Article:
Carol Ryan Dumas/Capital Press
The status of the sage grouse will be reviewed by U.S. Fish and Wildlife Service in 2015, and listing it as an endangered species could bring big changes to ranches in the West.
The Black Family Ranch, based since 1875 in Bruneau, Idaho, is a large operation running cattle on both private and public land that has partnered with the Sage Grouse Initiative to help keep the species viable and its status unchanged.
“We have a vested interest in what’s going on and how we manage this land,” said rancher Chris Black.
The operation uses a holistic grazing strategy and supports all wildlife, including sage grouse, on its grazing allotments in the Owyhee Canyonlands of southwest Idaho, he said.
The goals and objective of the Sage Grouse Initiative to protect sage grouse habitat are the same as his goals and objectives for the ranch, he said.
That’s why he partnered with the Initiative, led by USDA’s Natural Resources Conservation Service, and its partner agencies and organizations.
“It takes everyone to work through this,” to protect sage grouse and keep them off the endangered species list, he said.
Black explained his partnership with SGI to remove invasive junipers during a recent SGI team meeting in Twin Falls.
Sage grouse populations peaked in the area in 1963.
A photo of the area from 1946 showed juniper growth limited to rocky outcroppings. When stock ponds and wetlands projects were added in the early 1980s, juniper growth spread beyond those outcroppings, Black said.
A more recent photo showed an altered landscape, with more junipers and less sagebrush range. That invasion of conifers isn’t good for sage grouse or the many other species that depend on sagebrush-steppe habitat, according to SGI.
A recent study in eastern Oregon by the Nature Conservancy, University of Idaho and SGI found no sage grouse leks were active with as little as 4 percent conifer cover on the landscape. And active leks disappeared where small trees were scattered throughout sagebrush, typical of early juniper encroachment.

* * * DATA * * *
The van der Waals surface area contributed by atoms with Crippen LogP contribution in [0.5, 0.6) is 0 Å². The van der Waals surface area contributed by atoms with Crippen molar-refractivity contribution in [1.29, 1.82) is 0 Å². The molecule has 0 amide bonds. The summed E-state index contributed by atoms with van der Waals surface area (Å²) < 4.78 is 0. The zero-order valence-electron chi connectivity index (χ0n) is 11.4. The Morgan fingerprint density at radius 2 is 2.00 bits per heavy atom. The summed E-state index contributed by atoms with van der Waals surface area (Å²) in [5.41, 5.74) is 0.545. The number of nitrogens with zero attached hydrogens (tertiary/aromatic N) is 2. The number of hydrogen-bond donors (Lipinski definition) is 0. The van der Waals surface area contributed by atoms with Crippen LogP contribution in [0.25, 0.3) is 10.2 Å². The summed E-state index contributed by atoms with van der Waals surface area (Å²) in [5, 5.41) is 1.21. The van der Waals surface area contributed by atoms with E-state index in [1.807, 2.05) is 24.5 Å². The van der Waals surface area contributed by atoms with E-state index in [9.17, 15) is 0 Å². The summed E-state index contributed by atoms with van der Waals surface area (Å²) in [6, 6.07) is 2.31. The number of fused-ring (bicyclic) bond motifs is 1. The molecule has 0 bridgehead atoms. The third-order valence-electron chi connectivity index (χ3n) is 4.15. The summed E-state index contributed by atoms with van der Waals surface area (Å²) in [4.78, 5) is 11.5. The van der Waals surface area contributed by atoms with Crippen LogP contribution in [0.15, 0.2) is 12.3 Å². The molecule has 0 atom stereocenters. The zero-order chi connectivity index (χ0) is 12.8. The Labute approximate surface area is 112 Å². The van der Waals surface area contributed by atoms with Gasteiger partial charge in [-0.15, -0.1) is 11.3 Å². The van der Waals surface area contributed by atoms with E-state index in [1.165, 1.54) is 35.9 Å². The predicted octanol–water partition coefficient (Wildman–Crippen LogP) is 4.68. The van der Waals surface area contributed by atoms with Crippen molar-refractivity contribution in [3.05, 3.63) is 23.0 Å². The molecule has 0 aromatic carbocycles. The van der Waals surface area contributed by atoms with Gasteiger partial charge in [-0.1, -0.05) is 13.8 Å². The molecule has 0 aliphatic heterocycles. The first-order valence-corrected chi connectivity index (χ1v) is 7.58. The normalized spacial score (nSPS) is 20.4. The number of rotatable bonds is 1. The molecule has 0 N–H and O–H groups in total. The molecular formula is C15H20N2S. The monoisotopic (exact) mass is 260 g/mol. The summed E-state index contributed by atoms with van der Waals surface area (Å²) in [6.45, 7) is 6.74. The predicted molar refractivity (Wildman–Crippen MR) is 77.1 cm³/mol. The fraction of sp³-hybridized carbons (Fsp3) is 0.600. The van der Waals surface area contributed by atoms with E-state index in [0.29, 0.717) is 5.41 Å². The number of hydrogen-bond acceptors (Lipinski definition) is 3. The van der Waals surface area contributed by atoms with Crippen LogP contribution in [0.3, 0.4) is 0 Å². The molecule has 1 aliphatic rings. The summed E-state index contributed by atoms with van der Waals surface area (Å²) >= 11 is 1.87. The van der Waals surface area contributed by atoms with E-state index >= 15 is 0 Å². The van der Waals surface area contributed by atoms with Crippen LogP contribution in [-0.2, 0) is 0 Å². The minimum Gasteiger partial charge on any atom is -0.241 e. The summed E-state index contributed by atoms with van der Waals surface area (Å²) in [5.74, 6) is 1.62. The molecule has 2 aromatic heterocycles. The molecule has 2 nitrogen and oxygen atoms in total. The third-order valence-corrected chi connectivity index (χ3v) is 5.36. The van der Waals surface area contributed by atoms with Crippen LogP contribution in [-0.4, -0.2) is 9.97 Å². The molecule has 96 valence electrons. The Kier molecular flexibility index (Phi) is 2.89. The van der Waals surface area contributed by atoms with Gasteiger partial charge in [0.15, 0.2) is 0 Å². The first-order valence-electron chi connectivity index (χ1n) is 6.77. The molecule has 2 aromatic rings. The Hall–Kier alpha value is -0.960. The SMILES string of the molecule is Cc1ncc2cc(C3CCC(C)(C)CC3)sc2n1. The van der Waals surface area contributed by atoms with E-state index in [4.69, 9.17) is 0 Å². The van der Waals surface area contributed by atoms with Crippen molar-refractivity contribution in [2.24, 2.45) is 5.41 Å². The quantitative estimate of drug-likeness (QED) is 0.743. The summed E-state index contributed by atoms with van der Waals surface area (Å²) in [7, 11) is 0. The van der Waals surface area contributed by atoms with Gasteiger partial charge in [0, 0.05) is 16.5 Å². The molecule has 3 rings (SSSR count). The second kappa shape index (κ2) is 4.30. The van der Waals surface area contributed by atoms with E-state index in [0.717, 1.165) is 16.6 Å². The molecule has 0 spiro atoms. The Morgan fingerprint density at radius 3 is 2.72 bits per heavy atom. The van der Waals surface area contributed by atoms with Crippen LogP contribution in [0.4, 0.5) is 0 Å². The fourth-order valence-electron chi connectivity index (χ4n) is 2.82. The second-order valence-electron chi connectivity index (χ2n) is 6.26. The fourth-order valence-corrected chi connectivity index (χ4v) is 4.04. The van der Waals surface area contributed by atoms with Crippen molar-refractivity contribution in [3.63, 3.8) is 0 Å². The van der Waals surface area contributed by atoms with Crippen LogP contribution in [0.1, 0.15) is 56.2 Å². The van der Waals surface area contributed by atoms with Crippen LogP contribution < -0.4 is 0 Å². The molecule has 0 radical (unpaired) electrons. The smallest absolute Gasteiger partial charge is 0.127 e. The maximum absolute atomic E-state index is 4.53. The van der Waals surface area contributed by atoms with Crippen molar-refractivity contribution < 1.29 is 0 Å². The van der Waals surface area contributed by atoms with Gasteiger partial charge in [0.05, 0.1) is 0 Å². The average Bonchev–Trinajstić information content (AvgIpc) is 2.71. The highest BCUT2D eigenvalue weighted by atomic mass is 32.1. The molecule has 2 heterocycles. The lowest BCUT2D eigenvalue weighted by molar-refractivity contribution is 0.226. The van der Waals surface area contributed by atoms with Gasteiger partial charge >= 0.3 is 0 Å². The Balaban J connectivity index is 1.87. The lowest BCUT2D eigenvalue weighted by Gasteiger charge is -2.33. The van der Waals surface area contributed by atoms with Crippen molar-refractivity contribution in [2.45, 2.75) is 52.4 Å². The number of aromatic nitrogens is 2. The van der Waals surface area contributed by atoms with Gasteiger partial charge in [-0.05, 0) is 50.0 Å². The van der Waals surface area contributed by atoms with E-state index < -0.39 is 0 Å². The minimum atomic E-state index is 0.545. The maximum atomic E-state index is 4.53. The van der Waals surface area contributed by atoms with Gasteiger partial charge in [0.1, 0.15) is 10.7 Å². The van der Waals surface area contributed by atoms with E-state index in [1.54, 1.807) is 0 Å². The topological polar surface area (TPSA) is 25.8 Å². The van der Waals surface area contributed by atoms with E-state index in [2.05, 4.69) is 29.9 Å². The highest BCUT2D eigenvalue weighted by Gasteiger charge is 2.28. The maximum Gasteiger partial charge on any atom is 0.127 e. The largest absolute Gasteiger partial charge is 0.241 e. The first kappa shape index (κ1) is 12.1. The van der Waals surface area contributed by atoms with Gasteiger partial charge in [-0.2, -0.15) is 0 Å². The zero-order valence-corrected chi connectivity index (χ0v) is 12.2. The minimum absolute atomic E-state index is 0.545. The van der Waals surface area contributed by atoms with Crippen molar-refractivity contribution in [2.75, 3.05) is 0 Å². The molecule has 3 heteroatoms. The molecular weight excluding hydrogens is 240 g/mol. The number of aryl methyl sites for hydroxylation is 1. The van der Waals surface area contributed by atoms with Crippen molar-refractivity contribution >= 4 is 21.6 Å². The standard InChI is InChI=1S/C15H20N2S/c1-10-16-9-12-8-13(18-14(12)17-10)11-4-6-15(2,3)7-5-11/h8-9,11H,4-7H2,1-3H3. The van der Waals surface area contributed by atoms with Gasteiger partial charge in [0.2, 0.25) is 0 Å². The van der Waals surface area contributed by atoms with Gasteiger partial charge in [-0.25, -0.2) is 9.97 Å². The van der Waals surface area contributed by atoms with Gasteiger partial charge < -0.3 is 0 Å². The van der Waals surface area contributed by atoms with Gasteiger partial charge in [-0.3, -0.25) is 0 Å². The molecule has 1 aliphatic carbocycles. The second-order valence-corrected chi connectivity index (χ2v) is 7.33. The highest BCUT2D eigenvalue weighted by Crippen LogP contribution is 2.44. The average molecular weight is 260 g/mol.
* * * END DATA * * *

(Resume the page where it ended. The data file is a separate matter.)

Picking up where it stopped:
Monitoring was done ahead of Black’s juniper removal in the Owyhee area and on-ground work began in January. For the least impact on the ground, trees are being sheered and stacked into slash piles, Black said.
Thus far, the project has removed junipers on more than 800 acres of private land and 500 acres of state land, he said.
But the project to enhance wildlife habitat involves more than juniper removal, and includes brush management, prescribed grazing, wetland enhancement, water development, and putting up and marking protective fencing, he said.
Black has built ponds and created meadows, important for sage grouse because they feed on insects and most wildlife congregate in wet areas, he said.
Other benefits in improving habitat include increased quality and quantity of feed for wildlife and forage for cattle, more availability of water and improved efficiencies in herding cattle, he said.
“My land is in excellent condition. We don’t need to do it for the operation, but we need to do it for wildlife enhancement,” he said.
His project is part of a larger SGI effort in the Owyhee area, with neighboring ranchers doing the same on their lands, he said.
That larger project has planned juniper removal on approximately 16,000 acres, with 10,000 acres already treated.
SGI is a partnership in a working landscape that has brought everyone together to work on solutions and get things done in a timely manner, Black said.
“SGI is really just another tool to help people live in harmony with the land,” he said